The Wicker King by K. Ancrum
The Wicker King is a fascinating but tough read, exploring the boundaries between fantasy, daydream, and mental illness. Best friends August and Jack have a richly imagined fantasy world that they have build from childhood, but August begins to realise that Jack is losing the ability to tell the difference between imagination and reality. August believes that Jack can be saved if they complete the quest in their fantasy world, but in doing so, both boys may be destroyed.
Hexwood by Diana Wynne Jones
One of the weirder, darker books by the queen of children’s fantasy, Hexwood blends magic and sci-fi. Ann Stavely, a teenage girl, starts hearing four distinct voices in her head, and notices mysterious activity at the nearby Hexwood Farm Estate. As she tries to unravel the mystery, Ann discovers that Earth has drawn the attention of the Reigners, immensely powerful, Arthurian-inspired beings who oversee the entire universe.
Ace of Spades by Faridah Àbíké-Íyímídé
While Ace of Spades is a contemporary high-school thriller rather than a YA fantasy, it tackles secret societies, structural racism and white privilege with a similar frankness. Described as Gossip Girl meets Get Out, the story follows Devon and Chiamaka, the only Black students at an elite private school, who decide to fight back after they are targeted by a racist conspiracy.
The Cry of the Icemark by Stuart Hill
Thirrin, a warrior princess of the remote Northern kingdom of the Icemark, must take up arms to protect her people from destruction. Allying with sentient leopards, werewolves, and even vampires, as well as a young warlock, Thirrin is half-Arthur and half-Merida, and a great heroine for young readers.
This Poison Heart by Kalynn Bayron
This new novel from the author of the fantastic Cinderella is Dead follows the tale of another fascinating heroine, Briseis, who has magical powers that allow her to control plants. Legendborn fans will love the interplay between the real world and the hidden world of magic, and the plot focusing around family legacies waiting to be uncovered.
The Wee Free Men by Terry Pratchett
Technically one of Pratchett’s children’s books (honestly, the only difference was that he used chapters when writing for kids), The Wee Free Men is the first installment in the Tiffany Aching sub-series that exists as part of the wider Discworld universe. Tiffany is a young girl living on the Chalk, mourning her beloved grandmother, and dreaming of becoming a witch, when her home and family come under threat from the malevolent Queen of the Elves. Armed with a frying pan and the friendship of the Nac Mac Feegles, Tiffany has to rescue her younger brother and save her world from the fairy folk.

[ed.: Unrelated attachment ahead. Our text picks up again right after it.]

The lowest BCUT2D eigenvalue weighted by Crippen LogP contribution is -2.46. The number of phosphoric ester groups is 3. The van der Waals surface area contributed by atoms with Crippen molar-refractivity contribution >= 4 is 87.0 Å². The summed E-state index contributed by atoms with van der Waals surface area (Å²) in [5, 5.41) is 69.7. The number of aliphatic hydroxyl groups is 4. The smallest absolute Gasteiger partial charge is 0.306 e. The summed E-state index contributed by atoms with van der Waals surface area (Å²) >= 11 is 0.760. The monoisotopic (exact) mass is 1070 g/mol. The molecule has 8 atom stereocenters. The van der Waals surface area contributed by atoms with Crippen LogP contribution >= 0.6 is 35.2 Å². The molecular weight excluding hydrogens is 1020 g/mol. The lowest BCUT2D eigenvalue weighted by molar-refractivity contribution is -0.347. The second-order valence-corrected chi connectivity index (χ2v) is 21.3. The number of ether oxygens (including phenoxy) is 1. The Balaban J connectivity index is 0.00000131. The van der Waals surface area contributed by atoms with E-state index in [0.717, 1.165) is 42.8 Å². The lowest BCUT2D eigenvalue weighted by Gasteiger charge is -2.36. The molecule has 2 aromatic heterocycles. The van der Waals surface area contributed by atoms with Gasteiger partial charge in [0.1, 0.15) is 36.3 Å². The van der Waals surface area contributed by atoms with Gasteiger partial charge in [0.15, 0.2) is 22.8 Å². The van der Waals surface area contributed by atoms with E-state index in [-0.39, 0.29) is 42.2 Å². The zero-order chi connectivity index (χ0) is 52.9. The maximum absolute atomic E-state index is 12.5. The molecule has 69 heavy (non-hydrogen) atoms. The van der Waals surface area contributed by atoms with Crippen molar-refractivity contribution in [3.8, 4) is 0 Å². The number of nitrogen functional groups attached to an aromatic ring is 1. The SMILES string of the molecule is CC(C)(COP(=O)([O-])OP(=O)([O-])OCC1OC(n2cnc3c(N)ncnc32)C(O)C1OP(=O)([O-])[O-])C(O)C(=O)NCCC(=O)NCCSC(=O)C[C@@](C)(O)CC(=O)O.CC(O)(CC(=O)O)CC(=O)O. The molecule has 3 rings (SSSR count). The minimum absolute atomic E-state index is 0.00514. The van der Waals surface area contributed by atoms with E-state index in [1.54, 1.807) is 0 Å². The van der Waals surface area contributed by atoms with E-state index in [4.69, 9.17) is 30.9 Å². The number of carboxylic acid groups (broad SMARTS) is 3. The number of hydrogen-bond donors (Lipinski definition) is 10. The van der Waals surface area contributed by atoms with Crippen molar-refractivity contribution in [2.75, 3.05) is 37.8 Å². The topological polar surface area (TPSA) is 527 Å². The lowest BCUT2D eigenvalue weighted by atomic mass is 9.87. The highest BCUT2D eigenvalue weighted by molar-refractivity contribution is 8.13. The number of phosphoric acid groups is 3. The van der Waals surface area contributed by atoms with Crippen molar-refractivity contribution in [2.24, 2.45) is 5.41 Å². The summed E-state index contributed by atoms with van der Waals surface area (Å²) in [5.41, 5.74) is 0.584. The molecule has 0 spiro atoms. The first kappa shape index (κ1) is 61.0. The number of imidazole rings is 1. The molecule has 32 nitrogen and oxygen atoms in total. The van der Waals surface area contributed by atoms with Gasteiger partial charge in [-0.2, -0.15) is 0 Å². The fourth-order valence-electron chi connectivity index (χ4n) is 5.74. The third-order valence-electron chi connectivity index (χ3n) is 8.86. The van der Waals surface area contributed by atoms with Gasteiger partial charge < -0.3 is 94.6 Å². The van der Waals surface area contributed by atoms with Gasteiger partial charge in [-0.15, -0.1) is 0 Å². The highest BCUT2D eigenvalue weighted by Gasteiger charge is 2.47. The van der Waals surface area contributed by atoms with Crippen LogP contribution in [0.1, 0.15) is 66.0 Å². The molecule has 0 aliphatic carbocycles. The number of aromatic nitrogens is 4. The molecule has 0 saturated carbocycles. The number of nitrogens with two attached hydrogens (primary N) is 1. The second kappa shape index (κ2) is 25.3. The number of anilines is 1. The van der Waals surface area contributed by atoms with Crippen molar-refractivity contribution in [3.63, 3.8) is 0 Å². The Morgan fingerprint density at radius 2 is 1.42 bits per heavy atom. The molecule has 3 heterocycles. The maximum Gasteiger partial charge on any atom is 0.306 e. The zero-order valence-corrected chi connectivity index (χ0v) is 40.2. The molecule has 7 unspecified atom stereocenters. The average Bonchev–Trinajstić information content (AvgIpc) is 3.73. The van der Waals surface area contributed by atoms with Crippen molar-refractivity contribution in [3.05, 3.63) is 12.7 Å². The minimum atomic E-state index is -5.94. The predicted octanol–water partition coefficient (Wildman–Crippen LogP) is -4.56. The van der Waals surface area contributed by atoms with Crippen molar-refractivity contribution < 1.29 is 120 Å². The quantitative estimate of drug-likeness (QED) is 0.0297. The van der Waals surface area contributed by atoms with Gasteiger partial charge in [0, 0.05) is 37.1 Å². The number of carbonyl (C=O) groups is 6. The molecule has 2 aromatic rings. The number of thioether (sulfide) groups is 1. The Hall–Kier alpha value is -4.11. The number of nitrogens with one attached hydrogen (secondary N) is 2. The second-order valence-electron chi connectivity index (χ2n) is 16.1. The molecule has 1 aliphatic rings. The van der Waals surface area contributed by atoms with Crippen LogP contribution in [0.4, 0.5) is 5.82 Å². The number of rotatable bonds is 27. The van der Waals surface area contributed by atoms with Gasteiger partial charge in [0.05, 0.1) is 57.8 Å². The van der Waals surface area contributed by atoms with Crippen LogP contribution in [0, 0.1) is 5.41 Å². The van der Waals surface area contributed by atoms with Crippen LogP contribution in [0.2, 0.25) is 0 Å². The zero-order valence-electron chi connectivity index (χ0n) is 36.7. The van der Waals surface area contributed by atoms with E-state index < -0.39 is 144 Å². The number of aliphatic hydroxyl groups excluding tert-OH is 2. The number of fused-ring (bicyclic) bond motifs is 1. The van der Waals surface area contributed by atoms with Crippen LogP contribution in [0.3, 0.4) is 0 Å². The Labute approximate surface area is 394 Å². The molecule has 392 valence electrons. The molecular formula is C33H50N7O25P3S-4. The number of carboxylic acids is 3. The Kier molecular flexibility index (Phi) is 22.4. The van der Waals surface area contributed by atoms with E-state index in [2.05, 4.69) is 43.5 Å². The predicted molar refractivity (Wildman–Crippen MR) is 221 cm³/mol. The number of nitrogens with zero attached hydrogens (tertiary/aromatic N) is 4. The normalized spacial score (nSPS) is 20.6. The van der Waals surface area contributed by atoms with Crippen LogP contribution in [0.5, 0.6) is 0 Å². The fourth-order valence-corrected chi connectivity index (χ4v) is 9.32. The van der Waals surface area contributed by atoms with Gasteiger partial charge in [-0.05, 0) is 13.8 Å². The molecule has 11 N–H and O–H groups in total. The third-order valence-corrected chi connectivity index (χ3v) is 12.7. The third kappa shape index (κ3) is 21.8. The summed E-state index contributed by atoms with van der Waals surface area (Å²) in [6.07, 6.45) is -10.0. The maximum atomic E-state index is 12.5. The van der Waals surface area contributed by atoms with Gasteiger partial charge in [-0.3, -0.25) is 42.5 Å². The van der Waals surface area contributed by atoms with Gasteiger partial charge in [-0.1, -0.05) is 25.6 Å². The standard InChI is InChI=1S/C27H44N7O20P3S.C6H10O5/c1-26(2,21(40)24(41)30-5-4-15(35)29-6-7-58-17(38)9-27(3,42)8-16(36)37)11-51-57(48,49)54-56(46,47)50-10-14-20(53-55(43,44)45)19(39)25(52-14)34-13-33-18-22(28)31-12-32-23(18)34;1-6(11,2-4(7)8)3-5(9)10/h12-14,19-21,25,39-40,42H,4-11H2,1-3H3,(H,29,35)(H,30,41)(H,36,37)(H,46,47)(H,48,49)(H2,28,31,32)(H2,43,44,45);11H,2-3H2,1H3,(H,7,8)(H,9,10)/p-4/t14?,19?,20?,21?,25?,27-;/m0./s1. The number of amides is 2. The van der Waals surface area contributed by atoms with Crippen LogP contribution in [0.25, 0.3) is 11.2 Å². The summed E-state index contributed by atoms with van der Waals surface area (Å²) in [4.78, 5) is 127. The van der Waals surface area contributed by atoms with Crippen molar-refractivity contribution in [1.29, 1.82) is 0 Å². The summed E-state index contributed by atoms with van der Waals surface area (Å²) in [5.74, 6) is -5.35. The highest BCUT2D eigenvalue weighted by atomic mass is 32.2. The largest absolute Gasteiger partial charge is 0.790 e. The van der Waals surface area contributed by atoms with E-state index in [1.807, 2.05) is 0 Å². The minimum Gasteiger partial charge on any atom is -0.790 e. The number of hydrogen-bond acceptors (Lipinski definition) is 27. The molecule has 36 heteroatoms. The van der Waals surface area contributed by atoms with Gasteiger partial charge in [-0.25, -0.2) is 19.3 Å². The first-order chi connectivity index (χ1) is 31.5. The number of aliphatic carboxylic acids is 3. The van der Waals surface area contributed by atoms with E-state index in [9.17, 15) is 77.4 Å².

Hollow Pike by Juno Dawson
This dark fantasy story from Juno Dawson deals with witches, magic and murder in rural England. Lis has recently moved to the countryside, but her new start is interrupted by repeated threatening dreams. Part fantasy, part horror, part thriller, Hollow Pike is a tense and spooky read.
Lost in the Never Woods by Aiden Thomas
If you loved Legendborn for the retelling of Arthurian myth, Lost in the Never Woods takes a similar contemporary look at a more recent but no less influential story, Peter Pan. The second novel from Cemetery Boys author Aiden Thomas, Lost in the Never Woods tells the story of Wendy, who tries to uncover the mystery of missing children that has plagued her town for years.
Oh My Gods by Alexandra Sheppard
Drawing on Greek myth rather than Celtic legend, Oh My Gods is a funny fantasy story that follows Helen, a young half-mortal, half-god who has recently moved in with her Greek god dad and older siblings. Helen has to grapple with school, friendships, romance, and the chaos that comes with living alongside ancient deities.
YA has always been the best place to find stories that mix fantasy and contemporary, myth and high-school drama, and while Legendborn is a unique take on Arthurian legend, there are stories that fill a similar niche. Readers who are looking for specific recommendations can also check out Book Riot’s TBR service, where our resident bibliologists will match you with your next perfect read.
If you’re looking for more fantasy recommendations, browse our list of 15 Fantasy Books Like Throne of Glass. If portal fantasy is your thing, add some of the books from our 50+ Must-Read Portal Fantasy Books to your reading list.